The day began with a Jane Fonda-style warm-up at the starting line. A good portion of the run was a straightaway on Melrose Ave. Along the route, all kinds of performances from a dance team doing “Thriller” to the local high school drumline to an ’80s rock cover band and even a gospel choir were peppered throughout the course. It gave me something to look forward to and gave me energy every time we passed one of these performances. Of course, running with my two friends for most of the distance kept me moving — I couldn’t have done it without them and they were so encouraging. Running with these ladies made it so much fun!
The hardest part came at the end (obviously…) when my friends and I slowly drifted away from each other, all running at different speeds. I was so tired. So tired. The last two miles were no longer straight, but a labyrinth of turns through the Paramount Studios backlot. Nike kept it up strong with well placed speakers playing “Chariots of Fire” in the last mile. As I turned the final corner and came in sight of the finish line, my body surged with that last shot of adrenaline as I sprinted to the end. When I crossed that finish line and heard my name over the loud speakers among the others who had finished around me, I felt nothing but relief. Pure, tired, happy relief. With only a week’s notice and preparation, I ran 6.2 miles. I did it!
From there, it felt like riding a rollercoaster after the big drop, just coasting on adrenaline and endorphins. When we finally looked at our surroundings, I realized we were square in the middle of a huge outdoor set of what looked like New York City. The finishers’ after party kept the entertainment coming w/ kareoke (on a treadmill no less), another ’80s cover band, photo booths and a costume contest.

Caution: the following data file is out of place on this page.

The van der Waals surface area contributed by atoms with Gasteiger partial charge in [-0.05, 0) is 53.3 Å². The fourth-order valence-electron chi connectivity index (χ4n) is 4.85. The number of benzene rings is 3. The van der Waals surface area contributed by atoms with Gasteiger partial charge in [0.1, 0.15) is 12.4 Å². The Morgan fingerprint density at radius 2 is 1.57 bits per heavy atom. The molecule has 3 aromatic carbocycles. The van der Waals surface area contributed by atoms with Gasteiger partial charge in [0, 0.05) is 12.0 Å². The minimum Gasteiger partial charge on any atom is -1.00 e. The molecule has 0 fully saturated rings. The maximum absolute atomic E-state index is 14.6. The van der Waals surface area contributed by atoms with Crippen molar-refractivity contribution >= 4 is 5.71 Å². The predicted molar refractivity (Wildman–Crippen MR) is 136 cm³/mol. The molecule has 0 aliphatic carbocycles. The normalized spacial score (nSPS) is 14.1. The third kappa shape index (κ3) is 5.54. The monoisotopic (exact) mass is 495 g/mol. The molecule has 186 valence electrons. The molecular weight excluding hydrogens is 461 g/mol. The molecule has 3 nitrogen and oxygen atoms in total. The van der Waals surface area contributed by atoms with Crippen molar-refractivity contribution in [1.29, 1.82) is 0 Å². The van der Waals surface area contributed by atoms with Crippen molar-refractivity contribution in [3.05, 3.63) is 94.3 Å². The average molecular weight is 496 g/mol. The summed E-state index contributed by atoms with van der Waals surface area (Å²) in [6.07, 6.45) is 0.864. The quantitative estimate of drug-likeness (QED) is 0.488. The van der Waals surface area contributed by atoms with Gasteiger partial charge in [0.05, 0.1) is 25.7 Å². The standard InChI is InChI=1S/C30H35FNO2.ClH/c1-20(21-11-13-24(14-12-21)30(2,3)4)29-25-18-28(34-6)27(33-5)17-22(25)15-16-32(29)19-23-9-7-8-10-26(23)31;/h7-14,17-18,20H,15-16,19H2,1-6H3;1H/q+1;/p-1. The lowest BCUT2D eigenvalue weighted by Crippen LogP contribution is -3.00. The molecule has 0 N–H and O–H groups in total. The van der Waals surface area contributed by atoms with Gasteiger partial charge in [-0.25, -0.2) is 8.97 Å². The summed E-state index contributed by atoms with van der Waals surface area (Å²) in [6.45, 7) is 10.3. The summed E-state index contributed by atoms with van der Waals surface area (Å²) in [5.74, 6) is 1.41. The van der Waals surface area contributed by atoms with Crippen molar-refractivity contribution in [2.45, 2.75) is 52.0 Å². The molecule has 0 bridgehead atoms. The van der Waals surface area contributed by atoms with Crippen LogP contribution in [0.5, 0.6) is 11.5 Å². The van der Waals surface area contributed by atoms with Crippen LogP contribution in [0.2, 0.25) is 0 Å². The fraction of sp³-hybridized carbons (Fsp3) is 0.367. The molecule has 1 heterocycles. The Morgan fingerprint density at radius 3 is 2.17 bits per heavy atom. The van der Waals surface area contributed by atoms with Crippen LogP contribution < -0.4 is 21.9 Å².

I can’t explain the sound thought process behind this, but I decided to follow this active, tiring Saturday with an equally busy Sunday. It was the last weekend of the snowboarding season, so I found myself on a snow-covered summit with my guy and our buddy in mid-April. It’s been a remarkably warm winter, so when unexpected snow hit the mountain earlier in the week, we had to take advantage of it. Maybe I was still riding that 10K high in my mind or maybe it was the perfect spring conditions, but it was by far the best day of the season. I even got my snow bunny legs and did some jumps.
I know what you’re thinking, and you’re right. If this is how I feel the day after a 10K, I should do this more often.
In probably the most impulsive thing I’ve decided to do in 2012, I decided last Friday to sign up for the Nike She Runs LA 10K. I had looked at this event before but decided against it because I feared I would fail: fail to train, fail to run the whole 10K, fail to do well (whatever that even means!). Then as if a sign from the fates, a dear friend called me to hang out and brought up that she was doing She Runs LA: What, you’ve looked into it before? You wanted to do it? RUN IT WITH ME!
OK, there may have been more back and forth, more rounds of persuasion to convince me, but that’s the gist. Oh, did I mention the race is this Saturday, April 14? Yes, after a lull in running or consistent training of any kind, I decided to sign up for a 10K that was a week away!
At first, I felt exhilaration. I would run a racing event after all, my first one! I won’t run it alone, but with a great friend! It will be so much fun! (Did I also mention that the event is ’80s themed? Time to rock the side ponytail and bright neon workout attire!) Then the fear and uneasiness crept back in: Oh crap, what am I doing? Is this a good decision? What if I can’t hack it?
Thankfully, my friends and family have been great at quickly squashing my fears — all the more wonderful since I’m literally racing against the clock here. Despite his initial apprehension to me doing a half-marathon (which he fully supports now, yay!), my man is incredibly encouraging and excited to see how well I do. My brother has been a great cheerleader, running with me when I visited my parents for Easter weekend and sending me “You can do it!” texts. My housemate and buddy wants to greet me at the finish line. And of course, the girlfriend I’m running with has helped fuel the excitement!